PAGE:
Keegan & Donato Consulting is a specialty research firm that designs and executes consumer-based surveys for attorneys and their clients in cases involving false and misleading advertising and a wide variety of marketing and commercial litigation issues.
Principals Mark Keegan and Anthony Donato offer a combined 25 years of expertise in conducting consumer research studies in the context of intellectual property disputes. When your case involves a determination as to whether a given trademark or advertisement causes consumers to be confused or misled, we can help.
Our firm has been hired by top IP litigation firms across the nation, including Ropes & Gray LLP in Washington, DC, Giampolo Law Group in Philadelphia, Debevoise & Plimpton LLC in New York City, Cooley LLP in San Diego, and Girard Gibbs LLP in San Francisco.
We are members of ESOMAR, the leading global professional organization for market, social and opinion researchers, the International Trademark Association (INTA), and the American Marketing Association (AMA), and Mr. Keegan is an AMA-designated Professional Certified Marketer (PCM).
False Advertising under the Lanham Act
The Lanham Act, as codified in 15 U.S. Code §1125, is the statutory basis for most trademark claims. The false advertising section (commonly known as Section 43(a)) gives competitors a cause of action against rivals who engage in misleading advertising or labeling.
Issues raised in the Lanham Act are particularly well-suited to testing through consumer research by addressing the ways in which consumers interpret—and misinterpret—names, symbols, and other marks used by businesses in commerce. In fact, the resulting evidence can be quite persuasive.
Whereas there is nothing in the Lanham Act that requires litigants to introduce consumer surveys in false advertising disputes, a number of Lanham Act decisions have noted the absence of consumer survey evidence.
For example, in Eagle Snacks, Inc. v. Nabisco Brands, Inc., 625 F.Supp. 583 (D.N.J.1985), the court noted that, “failure of a trademark owner to run a survey to support its claims of brand significance and/or likelihood of confusion, where it has the financial means of doing so, may give rise to the inference that the contents of the survey would be unfavorable, and may result in the court denying relief.”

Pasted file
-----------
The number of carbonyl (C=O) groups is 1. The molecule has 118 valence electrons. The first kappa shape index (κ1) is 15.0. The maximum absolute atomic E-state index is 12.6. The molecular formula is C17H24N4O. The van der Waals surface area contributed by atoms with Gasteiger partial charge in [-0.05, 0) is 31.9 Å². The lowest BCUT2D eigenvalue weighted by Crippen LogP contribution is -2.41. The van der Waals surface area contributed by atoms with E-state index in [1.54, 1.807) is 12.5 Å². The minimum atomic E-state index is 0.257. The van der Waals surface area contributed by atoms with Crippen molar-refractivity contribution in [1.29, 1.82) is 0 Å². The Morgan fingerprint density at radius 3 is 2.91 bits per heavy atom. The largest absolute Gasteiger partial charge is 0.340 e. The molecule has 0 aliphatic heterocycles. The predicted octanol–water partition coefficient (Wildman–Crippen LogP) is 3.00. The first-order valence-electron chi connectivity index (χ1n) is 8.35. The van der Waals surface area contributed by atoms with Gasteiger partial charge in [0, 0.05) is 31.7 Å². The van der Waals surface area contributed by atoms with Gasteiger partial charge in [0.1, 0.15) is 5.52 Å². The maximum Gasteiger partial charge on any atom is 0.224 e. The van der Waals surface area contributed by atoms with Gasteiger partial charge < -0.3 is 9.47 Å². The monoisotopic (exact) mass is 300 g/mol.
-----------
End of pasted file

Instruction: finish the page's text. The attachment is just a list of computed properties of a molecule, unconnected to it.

If you plan to invoke the protections of the Lanham Act, do not overlook the value of incorporating a well-designed, scientifically sound consumer survey into your case strategy.
Methodologically Sound Surveys
Keegan & Donato Consulting considers methodological design the most critical aspect of designing consumer research studies. Our state-of-the art survey designs adhere to the established principles of survey design, which include:
- Rigorous and valid design that is probative of the relevant issues in the case;
- Selection of the appropriate universe and sample;
- Inclusion of representative, qualified respondents;
- Use of clear and concise questions that are not leading or ambiguous;
- Use of procedures to minimize potential biases in data collection; and
- Full analysis and reporting of survey data.
Employing a qualified consumer survey expert will have an impact on whether your survey results are deemed admissible. In Dardenne v. MoveOn.org Civil Action, CIV. A. 14-00150-SDD, 2014 WL 1364854, for example, the Court placed “little weight on the survey results for the reason that the survey’s methodology was fundamentally flawed in both its sampling and the questions employed.”
Keegan & Donato Consulting takes all necessary steps to ensure that our consumer research studies have a solid methodological foundation that can withstand the rigors of litigation. We have designed, executed, and critiqued hundreds of surveys that have been admitted into evidence in federal and state courts, before arbitration panels, the TTAB, the NAD, and other venues.
If your case calls for a survey regarding false or misleading advertising, get in touch with us at (914) 967-9421 to take advantage of our training, expertise, and data-gathering expertise.